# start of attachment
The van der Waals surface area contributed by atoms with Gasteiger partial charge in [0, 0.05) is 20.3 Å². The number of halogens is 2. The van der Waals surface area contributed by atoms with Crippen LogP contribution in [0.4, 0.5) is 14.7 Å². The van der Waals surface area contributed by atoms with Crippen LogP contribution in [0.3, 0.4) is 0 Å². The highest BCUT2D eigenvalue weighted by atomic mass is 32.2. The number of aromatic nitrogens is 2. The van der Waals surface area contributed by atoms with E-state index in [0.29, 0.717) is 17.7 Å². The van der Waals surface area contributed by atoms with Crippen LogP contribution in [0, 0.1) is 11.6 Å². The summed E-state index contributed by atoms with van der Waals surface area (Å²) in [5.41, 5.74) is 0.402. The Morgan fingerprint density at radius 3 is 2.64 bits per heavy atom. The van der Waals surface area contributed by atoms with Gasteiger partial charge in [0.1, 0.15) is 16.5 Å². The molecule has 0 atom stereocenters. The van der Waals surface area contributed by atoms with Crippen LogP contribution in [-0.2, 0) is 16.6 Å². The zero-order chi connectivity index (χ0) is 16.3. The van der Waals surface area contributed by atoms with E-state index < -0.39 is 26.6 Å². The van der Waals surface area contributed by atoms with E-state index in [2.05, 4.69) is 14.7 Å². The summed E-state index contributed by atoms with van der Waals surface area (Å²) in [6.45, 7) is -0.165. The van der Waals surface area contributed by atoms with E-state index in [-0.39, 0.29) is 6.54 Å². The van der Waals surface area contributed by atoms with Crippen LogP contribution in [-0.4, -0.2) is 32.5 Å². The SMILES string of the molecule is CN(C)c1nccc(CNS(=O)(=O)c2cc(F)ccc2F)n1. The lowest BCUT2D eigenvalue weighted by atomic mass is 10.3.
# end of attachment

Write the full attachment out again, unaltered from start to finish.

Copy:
The van der Waals surface area contributed by atoms with Gasteiger partial charge in [0, 0.05) is 20.3 Å². The number of halogens is 2. The van der Waals surface area contributed by atoms with Crippen LogP contribution in [0.4, 0.5) is 14.7 Å². The van der Waals surface area contributed by atoms with Crippen LogP contribution in [0.3, 0.4) is 0 Å². The highest BCUT2D eigenvalue weighted by atomic mass is 32.2. The number of aromatic nitrogens is 2. The van der Waals surface area contributed by atoms with E-state index in [0.29, 0.717) is 17.7 Å². The van der Waals surface area contributed by atoms with Crippen LogP contribution in [0, 0.1) is 11.6 Å². The summed E-state index contributed by atoms with van der Waals surface area (Å²) in [5.41, 5.74) is 0.402. The Morgan fingerprint density at radius 3 is 2.64 bits per heavy atom. The van der Waals surface area contributed by atoms with Gasteiger partial charge in [0.1, 0.15) is 16.5 Å². The molecule has 0 atom stereocenters. The van der Waals surface area contributed by atoms with Crippen LogP contribution in [-0.2, 0) is 16.6 Å². The zero-order chi connectivity index (χ0) is 16.3. The van der Waals surface area contributed by atoms with E-state index < -0.39 is 26.6 Å². The van der Waals surface area contributed by atoms with E-state index in [2.05, 4.69) is 14.7 Å². The summed E-state index contributed by atoms with van der Waals surface area (Å²) in [6.45, 7) is -0.165. The van der Waals surface area contributed by atoms with E-state index in [-0.39, 0.29) is 6.54 Å². The van der Waals surface area contributed by atoms with Crippen LogP contribution in [-0.4, -0.2) is 32.5 Å². The SMILES string of the molecule is CN(C)c1nccc(CNS(=O)(=O)c2cc(F)ccc2F)n1. The lowest BCUT2D eigenvalue weighted by atomic mass is 10.3.